nep-mst New Economics Papers
on Market Microstructure
Issue of 2018‒06‒11
seven papers chosen by
Thanos Verousis

  1. (Priced) Frictions By Hou, Kewei; Kim, Sehoon; Werner, Ingrid M.
  2. Trading Fees and Intermarket Competition By Panayides, Marios A.; Rindi, Barbara; Werner, Ingrid M.
  3. Is Post-crisis Bond Liquidity Lower? By Anderson, Mike; Stulz, Rene M.
  4. An agent-based model of intra-day financial markets dynamics By Jacopo Staccioli; Mauro Napoletano
  5. Understanding Flash Crash Contagion and Systemic Risk: A Micro-Macro Agent-Based Approach By James Paulin; Anisoara Calinescu; Michael Wooldridge
  6. The effects of uncertainty on market liquidity: Evidence from Hurricane Sandy By Rehse, Dominik; Riordan, Ryan; Rottke, Nico; Zietz, Joachim
  7. On the Frequency of Price Overreactions By Guglielmo Maria Caporale; Alex Plastun

  1. By: Hou, Kewei (Ohio State University); Kim, Sehoon (University of Florida); Werner, Ingrid M. (Ohio State University)
    Abstract: We propose a parsimonious measure based solely on daily stock returns to characterize the severity of microstructure frictions at the individual stock level and assess the impact of frictions on the cross section of stock returns. Stocks with the largest frictions command a value-weighted return premium as large as 10% per year on a risk-adjusted basis. The friction premium is stronger among small, low price, volatile, value, and illiquid stocks. Return spreads associated with momentum and idiosyncratic volatility are smaller and statistically less significant than previously documented after screening out stocks with high microstructure frictions. Using UK data, we show that our measure is useful in settings where the availability of quality data on trading volume, bid-ask prices, and intraday high-low prices is limited.
    JEL: G10 G12 G14
    Date: 2016–11
  2. By: Panayides, Marios A. (University of Pittsburgh); Rindi, Barbara (Bocconi University); Werner, Ingrid M. (Ohio State University)
    Abstract: We model an order book with liquidity rebates (make fees) and trading fees (take fees) that faces intermarket competition, and use the model's insights to explain changes in market quality and market shares following changes in make-take fees. As predicted by our model, we document that fee changes by one venue affect market quality and market shares for all venues that compete for order flow. Furthermore, we document cross-sectional differences in changes in market quality and market shares following a simultaneous decrease in both make and take fees consistent with traders in large (small) capitalization stocks being more sensitive to the change in make (take) fees.
    JEL: D40 G10 G12 G14 G18 G20
    Date: 2017–01
  3. By: Anderson, Mike (George Mason University); Stulz, Rene M. (Ohio State University)
    Abstract: Price-based liquidity metrics are better in 2013-2014 for small trades and large high-yield bond trades, but not for large investment grade bond trades, relative to before the crisis, and are better for all bond types and trade sizes relative to 2010-2012. This evidence contrasts with the widely-held view among practitioners that liquidity has worsened. However, turnover falls sharply after the crisis compared to before the crisis, which is consistent with investors having more difficulty completing trades on acceptable terms and supports the practitioner view. A frequent concern is that post-crisis liquidity could be low when markets are stressed. We consider three stress events: extreme VIX increases, extreme bond yield increases, and downgrades to high yield. We find evidence that liquidity is lower after the crisis for extreme VIX increases. However, we find no evidence that liquidity is worse for idiosyncratic stress events after the crisis than before the crisis. Our results emphasize the importance of considering how liquidity reacts to shocks which can affect financial stability and of taking into account the information from non-price liquidity metrics.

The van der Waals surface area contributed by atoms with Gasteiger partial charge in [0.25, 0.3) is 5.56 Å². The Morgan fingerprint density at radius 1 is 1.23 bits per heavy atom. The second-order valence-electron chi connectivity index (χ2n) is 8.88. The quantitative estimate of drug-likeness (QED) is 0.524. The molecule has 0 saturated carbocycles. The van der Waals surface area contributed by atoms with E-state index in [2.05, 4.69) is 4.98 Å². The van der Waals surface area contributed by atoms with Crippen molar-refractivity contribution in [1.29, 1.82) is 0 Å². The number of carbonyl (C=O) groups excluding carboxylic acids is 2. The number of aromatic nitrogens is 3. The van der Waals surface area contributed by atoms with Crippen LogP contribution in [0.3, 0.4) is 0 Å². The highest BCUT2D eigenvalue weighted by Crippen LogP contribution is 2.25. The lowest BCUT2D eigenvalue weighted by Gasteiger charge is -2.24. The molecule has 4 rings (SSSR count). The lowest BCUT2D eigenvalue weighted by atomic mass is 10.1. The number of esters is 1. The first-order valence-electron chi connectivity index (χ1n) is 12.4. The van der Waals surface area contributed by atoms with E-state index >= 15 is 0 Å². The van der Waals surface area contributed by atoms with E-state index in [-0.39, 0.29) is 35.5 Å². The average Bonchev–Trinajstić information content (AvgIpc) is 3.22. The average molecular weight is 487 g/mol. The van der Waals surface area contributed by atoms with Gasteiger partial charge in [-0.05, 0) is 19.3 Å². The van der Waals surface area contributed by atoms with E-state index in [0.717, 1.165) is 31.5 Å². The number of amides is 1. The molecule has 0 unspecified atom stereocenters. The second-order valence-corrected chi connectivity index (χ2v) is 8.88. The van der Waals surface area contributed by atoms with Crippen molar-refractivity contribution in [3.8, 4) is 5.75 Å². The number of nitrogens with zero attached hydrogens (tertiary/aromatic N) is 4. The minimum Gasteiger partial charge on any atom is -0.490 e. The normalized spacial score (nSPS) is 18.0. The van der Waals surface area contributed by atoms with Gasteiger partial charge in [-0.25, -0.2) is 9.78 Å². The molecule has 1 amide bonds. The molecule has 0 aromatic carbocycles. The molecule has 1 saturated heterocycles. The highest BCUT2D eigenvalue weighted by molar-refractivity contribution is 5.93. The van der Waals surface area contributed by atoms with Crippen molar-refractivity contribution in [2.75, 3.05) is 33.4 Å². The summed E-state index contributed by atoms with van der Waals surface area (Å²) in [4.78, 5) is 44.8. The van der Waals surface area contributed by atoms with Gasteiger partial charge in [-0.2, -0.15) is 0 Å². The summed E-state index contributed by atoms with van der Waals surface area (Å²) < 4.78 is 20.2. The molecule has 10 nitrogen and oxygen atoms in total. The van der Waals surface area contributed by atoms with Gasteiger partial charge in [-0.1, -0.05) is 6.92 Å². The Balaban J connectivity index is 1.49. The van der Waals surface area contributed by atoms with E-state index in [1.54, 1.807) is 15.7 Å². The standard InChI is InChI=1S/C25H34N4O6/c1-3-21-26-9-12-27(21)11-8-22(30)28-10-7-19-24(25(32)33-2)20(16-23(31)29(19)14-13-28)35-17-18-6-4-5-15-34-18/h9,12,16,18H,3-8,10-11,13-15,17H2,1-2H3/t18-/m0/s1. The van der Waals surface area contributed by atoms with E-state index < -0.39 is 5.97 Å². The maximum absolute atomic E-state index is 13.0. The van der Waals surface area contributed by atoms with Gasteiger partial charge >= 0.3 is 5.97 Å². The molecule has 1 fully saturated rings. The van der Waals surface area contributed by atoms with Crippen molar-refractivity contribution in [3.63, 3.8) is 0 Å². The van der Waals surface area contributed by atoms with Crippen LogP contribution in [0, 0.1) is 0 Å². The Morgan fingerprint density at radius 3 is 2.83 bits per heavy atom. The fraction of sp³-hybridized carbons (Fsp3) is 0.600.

JEL: G12 G18 G28
    Date: 2017–03
  4. By: Jacopo Staccioli; Mauro Napoletano
    Abstract: We propose a parsimonious agent-based model of a financial market at the intra-day time scale that is able to jointly reproduce many of the empirically validated stylised facts. These include properties related to returns (leptokurtosis, absence of linear autocorrelation, volatility clustering), trading volumes (volume clustering, correlation between volume and volatility), and timing of trades (number of price changes, autocorrelation of durations between subsequent trades, heavy tail in their distribution, order-side clustering). With respect to previous constributions we introduce a strict event scheduling borrowed from the Euronext exchange, and an endogenous rule for traders' participation. We find that the latter proves crucial for matching our target stylised facts.